EPJ Plus Highlight - On the trail of the Higgs Boson

Post-LHC collision showing how the particles decay.

The elusive particle won't share all the secrets of its creation mechanism at once

For the physics community, the discovery of new particles like the Higgs Boson has paved the way for a host of exciting potential experiments. Yet, when it comes to such an elusive particle as the Higgs Boson, it's not easy to unlock the secrets of the mechanism that led to its creation. The experiments designed to detect the Higgs Boson involve colliding particles with sufficiently high energy head-on after accelerating them in the Large Hadron Collider (LHC) at CERN in Geneva, Switzerland. In a quest to understand the production mechanisms for the Higgs Boson, Silvia Biondi from the National Institute of Nuclear Physics, Bologna, Italy investigated the traces of a rare process, called ttH, in which the Higgs Boson is produced in association with a pair of elementary particles referred to as top quarks. Her findings can be found in a recent study published in EPJ Plus. Future LHC experiments are expected to yield even more precise measurements of the Higgs Boson's ability to couple with particles that physicists are already familiar with.

Biondi first looked at data from the initial experiments performed in 2010, 2011 and 2012. Unfortunately, that data did not prove to be statistically significant enough to yield a suitable measurement of the processes leading to the Higgs Boson's creation. However, more recent LHC experiments, such as the ATLAS experiment dating back to 2015 and 2016, attained the requisite level of precision to study the ttH creation mechanisms.

In turn, she devised a method for reconstructing the signals that could stem from Higgs particles for each set of collision data. In this way, she enhanced the ability to discriminate between an actual Higgs Boson, background noise, and particles that are in the same energy state, but which do not have the characteristics of the Higgs Boson. She then performed a procedure to compare the expected theoretical measurement of the probability that a Higgs Boson will appear, with the probability of the ttH process taking place.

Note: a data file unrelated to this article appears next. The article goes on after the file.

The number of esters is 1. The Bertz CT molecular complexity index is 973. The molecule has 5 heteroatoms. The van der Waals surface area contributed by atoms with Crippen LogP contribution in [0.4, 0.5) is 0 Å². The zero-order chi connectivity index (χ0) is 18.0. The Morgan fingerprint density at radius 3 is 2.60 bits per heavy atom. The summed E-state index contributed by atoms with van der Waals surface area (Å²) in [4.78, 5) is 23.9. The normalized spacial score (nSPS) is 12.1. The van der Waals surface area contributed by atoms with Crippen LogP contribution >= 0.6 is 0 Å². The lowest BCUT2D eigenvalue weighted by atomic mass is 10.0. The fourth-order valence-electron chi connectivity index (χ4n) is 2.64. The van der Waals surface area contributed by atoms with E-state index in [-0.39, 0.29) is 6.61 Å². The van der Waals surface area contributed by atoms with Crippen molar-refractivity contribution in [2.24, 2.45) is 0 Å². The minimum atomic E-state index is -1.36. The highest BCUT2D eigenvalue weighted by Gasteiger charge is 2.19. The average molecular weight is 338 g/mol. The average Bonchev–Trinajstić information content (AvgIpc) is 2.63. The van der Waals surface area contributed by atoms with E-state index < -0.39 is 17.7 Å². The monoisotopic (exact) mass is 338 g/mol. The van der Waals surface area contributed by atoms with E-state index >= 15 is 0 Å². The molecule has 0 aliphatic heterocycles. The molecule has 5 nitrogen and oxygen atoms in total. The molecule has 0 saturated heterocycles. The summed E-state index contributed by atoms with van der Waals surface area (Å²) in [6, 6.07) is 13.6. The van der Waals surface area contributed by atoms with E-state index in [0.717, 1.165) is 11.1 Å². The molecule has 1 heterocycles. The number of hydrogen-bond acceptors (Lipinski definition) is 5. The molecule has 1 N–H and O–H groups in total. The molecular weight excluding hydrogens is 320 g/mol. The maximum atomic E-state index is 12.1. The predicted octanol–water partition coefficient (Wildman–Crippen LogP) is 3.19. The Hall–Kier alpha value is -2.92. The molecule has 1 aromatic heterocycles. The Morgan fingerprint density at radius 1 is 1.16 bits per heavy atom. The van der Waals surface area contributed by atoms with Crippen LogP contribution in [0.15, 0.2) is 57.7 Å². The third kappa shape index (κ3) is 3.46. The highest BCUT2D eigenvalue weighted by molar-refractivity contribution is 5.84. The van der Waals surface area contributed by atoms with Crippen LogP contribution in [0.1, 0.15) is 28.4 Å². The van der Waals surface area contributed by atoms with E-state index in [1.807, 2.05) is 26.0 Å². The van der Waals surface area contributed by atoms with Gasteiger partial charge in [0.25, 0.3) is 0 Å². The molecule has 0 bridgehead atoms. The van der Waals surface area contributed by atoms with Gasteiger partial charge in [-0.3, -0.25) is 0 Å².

This was our first experience of publishing with EPJ Web of Conferences. We contacted the publisher in the middle of September, just one month prior to the Conference, but everything went through smoothly. We have had published MNPS Proceedings with different publishers in the past, and would like to tell that the EPJ Web of Conferences team was probably the best, very quick, helpful and interactive. Typically, we were getting responses from EPJ Web of Conferences team within less than an hour and have had help at every production stage.
We are very thankful to Solange Guenot, Web of Conferences Publishing Editor, and Isabelle Houlbert, Web of Conferences Production Editor, for their support. These ladies are top-level professionals, who made a great contribution to the success of this issue. We are fully satisfied with the publication of the Conference Proceedings and are looking forward to further cooperation. The publication was very fast, easy and of high quality. My colleagues and I strongly recommend EPJ Web of Conferences to anyone, who is interested in quick high-quality publication of conference proceedings.

On behalf of the Organizing and Program Committees and Editorial Team of MNPS-2019, Dr. Alexey B. Nadykto, Moscow State Technological University “STANKIN”, Moscow, Russia. EPJ Web of Conferences vol. 224 (2019)

ISSN: 2100-014X (Electronic Edition)

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